Cambridge University Press
CONTENT This online guide to African studies works is published yearly under the auspices of the International African Institute. Content includes books, chapters in books, journal articles, and pamphlets, and covers the regions of the continent and associated islands (the African diaspora is selectively covered).
Material is organized by country, region, and subject, and the file has an author index as well as a detailed thematic index. Subjects covered include the arts and humanities, biology, environmental sciences, and medicine, and material comes from specialized African publications as well as non-specialist scholarly journals. Resources listed are predominantly in English, with selected key publications in Afrikaans, French, German, Italian, Portuguese, Spanish, and Swahili.
Usability The bibliography opens at the quick search screen, with a single search box and a dropdown menu to search by all, author/editor surname, title of item, keyword, year of publication, or journal title. The search tip, “Place search term in inverted commas “” to search multiple words as a phrase” follows these.
At screen right are links to, for example, home, a guide to the bibliography, introductory articles, subscription options, instructions on registering for alerts, the International African Institute, Africa (a journal), and the International African Library.
Alongside the quick search area are tabs leading to the full search and browse screens. The full search screen prompts users to enter keywords, author/editor surname, and/or journal title criteria; they can restrict searches by region, country, subject, and publication year. Browse allows access to the author index, prompting users to “Type the first characters of a surname and click Browse to view authors and editors with matching surnames” or to peruse the journal list by selecting an initial title letter.
Browsing the author/editor index for “gates” (looking for Henry Louis Gates), I found two results listed under Gates H.L., and one by Gates, P. Clicking on each of the first two uncovered duplicate listings for three publications written or edited by Henry Louis Gates. Browsing for “gates henry” provided no results, but a quick search for “gates, henry louis” revealed 88 matches. That list included the three results from the browse search, as well as 85 results for the names “henry” and “louis.” It was somewhat frustrating that I could browse and search only for the surname, although that search did apparently yield all of the database’s relevant results.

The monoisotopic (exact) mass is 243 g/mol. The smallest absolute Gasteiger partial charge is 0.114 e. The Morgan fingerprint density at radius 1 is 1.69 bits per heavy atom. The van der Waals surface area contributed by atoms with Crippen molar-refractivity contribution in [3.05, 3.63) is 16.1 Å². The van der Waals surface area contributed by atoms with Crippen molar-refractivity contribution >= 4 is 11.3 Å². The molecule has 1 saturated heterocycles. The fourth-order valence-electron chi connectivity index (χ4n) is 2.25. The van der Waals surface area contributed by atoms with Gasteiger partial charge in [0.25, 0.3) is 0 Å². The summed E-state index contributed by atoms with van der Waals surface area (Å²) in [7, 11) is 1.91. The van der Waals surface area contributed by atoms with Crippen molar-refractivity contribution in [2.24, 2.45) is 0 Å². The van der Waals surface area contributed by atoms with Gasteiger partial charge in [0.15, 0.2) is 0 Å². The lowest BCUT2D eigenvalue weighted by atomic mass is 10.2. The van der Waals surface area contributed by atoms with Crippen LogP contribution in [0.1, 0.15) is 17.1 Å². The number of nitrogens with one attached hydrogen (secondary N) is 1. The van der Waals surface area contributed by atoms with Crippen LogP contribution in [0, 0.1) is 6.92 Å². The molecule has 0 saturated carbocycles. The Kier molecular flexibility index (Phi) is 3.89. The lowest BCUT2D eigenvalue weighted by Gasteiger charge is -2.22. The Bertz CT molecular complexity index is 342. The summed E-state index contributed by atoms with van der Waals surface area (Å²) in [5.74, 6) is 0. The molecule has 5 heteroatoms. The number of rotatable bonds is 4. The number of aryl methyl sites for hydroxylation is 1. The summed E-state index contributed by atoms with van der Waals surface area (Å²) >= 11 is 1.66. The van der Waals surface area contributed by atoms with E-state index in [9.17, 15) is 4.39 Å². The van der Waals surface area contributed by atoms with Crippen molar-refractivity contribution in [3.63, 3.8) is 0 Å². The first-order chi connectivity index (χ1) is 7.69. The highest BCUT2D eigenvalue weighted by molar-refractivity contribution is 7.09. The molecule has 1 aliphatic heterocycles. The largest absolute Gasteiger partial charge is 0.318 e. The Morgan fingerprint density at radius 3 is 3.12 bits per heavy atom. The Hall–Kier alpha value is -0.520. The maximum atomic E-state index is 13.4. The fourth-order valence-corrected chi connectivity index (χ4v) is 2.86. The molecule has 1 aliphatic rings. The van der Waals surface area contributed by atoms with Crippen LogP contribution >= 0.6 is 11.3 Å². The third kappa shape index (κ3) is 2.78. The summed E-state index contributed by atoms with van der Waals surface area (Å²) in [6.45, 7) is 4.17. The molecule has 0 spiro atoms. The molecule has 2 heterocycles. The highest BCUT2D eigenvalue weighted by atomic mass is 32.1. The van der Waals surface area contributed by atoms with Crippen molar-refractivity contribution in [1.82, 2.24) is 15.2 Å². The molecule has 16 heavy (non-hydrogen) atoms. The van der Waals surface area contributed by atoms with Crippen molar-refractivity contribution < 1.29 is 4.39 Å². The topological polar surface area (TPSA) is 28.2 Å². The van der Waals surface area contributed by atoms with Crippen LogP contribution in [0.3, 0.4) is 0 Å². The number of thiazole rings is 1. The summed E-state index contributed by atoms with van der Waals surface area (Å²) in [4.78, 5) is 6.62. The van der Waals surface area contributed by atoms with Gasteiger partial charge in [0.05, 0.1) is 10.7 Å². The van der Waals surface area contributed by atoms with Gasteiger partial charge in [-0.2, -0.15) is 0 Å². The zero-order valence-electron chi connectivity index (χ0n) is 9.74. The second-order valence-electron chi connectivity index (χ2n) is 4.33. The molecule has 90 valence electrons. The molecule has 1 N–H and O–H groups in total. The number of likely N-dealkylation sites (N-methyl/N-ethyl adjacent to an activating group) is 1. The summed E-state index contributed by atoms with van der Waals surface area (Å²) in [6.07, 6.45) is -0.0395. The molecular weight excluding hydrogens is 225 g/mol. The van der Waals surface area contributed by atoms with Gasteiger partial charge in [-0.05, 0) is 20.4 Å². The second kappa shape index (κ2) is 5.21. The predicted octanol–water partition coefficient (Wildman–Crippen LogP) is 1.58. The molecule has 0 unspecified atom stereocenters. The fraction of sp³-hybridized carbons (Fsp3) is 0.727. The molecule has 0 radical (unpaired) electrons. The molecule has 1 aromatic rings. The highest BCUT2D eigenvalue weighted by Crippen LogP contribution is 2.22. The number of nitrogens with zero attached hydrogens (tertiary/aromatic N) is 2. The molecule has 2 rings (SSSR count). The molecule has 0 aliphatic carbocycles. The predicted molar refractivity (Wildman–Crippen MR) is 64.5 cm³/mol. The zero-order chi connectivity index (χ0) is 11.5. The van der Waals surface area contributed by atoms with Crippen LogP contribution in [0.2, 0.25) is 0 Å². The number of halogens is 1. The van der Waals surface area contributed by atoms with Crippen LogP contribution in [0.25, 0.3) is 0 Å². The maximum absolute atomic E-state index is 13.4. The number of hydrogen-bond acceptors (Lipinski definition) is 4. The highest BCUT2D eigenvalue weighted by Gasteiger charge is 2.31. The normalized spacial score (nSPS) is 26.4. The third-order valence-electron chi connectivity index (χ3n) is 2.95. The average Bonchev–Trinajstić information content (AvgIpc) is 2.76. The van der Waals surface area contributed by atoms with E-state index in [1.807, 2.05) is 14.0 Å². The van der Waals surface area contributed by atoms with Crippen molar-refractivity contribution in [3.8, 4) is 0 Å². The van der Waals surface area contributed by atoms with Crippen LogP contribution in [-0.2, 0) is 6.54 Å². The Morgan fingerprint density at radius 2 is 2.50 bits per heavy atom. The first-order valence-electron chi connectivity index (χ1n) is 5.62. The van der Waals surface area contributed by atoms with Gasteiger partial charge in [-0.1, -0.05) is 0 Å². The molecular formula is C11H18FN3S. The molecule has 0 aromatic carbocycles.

Browsing for the name “appiah” resulted in six hits: Appiah K.A. (listed twice), Appiah-Kubi K., Appiah-Mensah S., Appiah-Opoku S., and Appiah-Yeboah K. The “Appiah K.A.” links both produced the same list of five publications by K.A. Appiah. Duplicate links for the names, producing identical results lists, were odd.
My first full search was for the term “child soldier” as keyword, which found 324 matches. The list included all instances of “child” or “soldier,” so next I searched by entering the terms in separate keyword search boxes, resulting in 26 solid hits.
It was frustrating and time-consuming to search keyword by keyword in full search, and the positioning of the submit key (to search the database) very low on the screen increased this frustration, since it was necessary to scroll down each time to use it.
I next did a browse of journals, choosing the letter “J,” and discovered a couple of alphabetizing anomalies in the list (Journal of Development Economics and Journal of World Trade were close to the head of the list). Then I clicked on the link to Journal of African Cinemas, which led to a list of 17 articles from that publication. Each citation had a link to Google Scholar, Open URL Query, and Full-Text. Checking the guide to the bibliography reveals what each does; the Google Scholar link “sen[t] a query to Google Scholar requesting a list of all publications which match one or more bibliographic element (such as author or title) of the relevant entry in the Africa Bibliography.” The Open URL Query link provides “a version of the bibliographic entry expressed in a form compatible with their library’s OpenURL link resolver and […] a link to the OpenURL link resolver of the library registered to the IP address of that user.” The full-text link uses DOIs (digital object identifiers) to link directly to the relevant online content.
Clicking the full-text link in one of the articles, I was taken to a web page that unfortunately stated, “Atypon Link was discontinued on 1 January 2012 and stopped redirecting requests for content previously hosted on Atypon Link on 30 June 2012. Please follow the links below to reach each publisher’s new journals website.”
The material itself is scholarly and useful. This database has some problems in design and functionality. It was difficult to use, screens took several seconds to refresh, key functions were badly located, and the architecture of the information made it difficult to find material in a sophisticated manner.
Pricing A subscription to the print and online versions of the 2012 bibliography is $415; online-only access to the same material is $290. A subscription to the online archive is purchased separately.
Verdict Cambridge should clear up some of the anomalies here and redesign the search screen, for starters. The good news is that it’s easy to get a free trial to this product, and I recommend libraries serving serious African studies scholars do so.